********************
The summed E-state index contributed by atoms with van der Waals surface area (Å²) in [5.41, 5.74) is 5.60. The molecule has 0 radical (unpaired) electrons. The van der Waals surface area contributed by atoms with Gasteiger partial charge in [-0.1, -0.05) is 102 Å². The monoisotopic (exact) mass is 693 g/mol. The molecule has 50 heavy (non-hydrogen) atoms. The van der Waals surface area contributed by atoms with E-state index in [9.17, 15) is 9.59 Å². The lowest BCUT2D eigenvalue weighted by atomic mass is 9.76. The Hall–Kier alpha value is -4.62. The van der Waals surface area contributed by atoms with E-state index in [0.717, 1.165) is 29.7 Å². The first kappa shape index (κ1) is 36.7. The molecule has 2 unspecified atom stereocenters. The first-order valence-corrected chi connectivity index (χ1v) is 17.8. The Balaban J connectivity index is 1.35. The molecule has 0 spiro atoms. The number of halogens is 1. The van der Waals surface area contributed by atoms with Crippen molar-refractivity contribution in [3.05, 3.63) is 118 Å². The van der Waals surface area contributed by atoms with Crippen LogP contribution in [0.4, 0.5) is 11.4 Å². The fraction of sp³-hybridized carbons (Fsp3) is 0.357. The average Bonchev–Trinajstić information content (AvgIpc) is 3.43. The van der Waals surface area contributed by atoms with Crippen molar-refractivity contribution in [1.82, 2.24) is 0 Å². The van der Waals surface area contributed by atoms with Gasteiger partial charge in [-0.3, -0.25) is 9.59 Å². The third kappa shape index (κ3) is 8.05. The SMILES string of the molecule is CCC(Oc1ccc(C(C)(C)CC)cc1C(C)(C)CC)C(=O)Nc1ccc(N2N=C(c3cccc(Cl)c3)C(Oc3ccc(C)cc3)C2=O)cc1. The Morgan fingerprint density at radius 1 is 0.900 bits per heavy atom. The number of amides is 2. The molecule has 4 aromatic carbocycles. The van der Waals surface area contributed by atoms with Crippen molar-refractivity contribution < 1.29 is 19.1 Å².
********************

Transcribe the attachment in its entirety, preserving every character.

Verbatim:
The summed E-state index contributed by atoms with van der Waals surface area (Å²) in [5.41, 5.74) is 5.60. The molecule has 0 radical (unpaired) electrons. The van der Waals surface area contributed by atoms with Gasteiger partial charge in [-0.1, -0.05) is 102 Å². The monoisotopic (exact) mass is 693 g/mol. The molecule has 50 heavy (non-hydrogen) atoms. The van der Waals surface area contributed by atoms with E-state index in [9.17, 15) is 9.59 Å². The lowest BCUT2D eigenvalue weighted by atomic mass is 9.76. The Hall–Kier alpha value is -4.62. The van der Waals surface area contributed by atoms with E-state index in [0.717, 1.165) is 29.7 Å². The first kappa shape index (κ1) is 36.7. The molecule has 2 unspecified atom stereocenters. The first-order valence-corrected chi connectivity index (χ1v) is 17.8. The Balaban J connectivity index is 1.35. The molecule has 0 spiro atoms. The number of halogens is 1. The van der Waals surface area contributed by atoms with Crippen molar-refractivity contribution in [3.05, 3.63) is 118 Å². The van der Waals surface area contributed by atoms with Crippen LogP contribution in [0.4, 0.5) is 11.4 Å². The fraction of sp³-hybridized carbons (Fsp3) is 0.357. The average Bonchev–Trinajstić information content (AvgIpc) is 3.43. The van der Waals surface area contributed by atoms with Crippen molar-refractivity contribution in [1.82, 2.24) is 0 Å². The van der Waals surface area contributed by atoms with Gasteiger partial charge in [-0.3, -0.25) is 9.59 Å². The third kappa shape index (κ3) is 8.05. The SMILES string of the molecule is CCC(Oc1ccc(C(C)(C)CC)cc1C(C)(C)CC)C(=O)Nc1ccc(N2N=C(c3cccc(Cl)c3)C(Oc3ccc(C)cc3)C2=O)cc1. The Morgan fingerprint density at radius 1 is 0.900 bits per heavy atom. The number of amides is 2. The molecule has 4 aromatic carbocycles. The van der Waals surface area contributed by atoms with Crippen molar-refractivity contribution < 1.29 is 19.1 Å².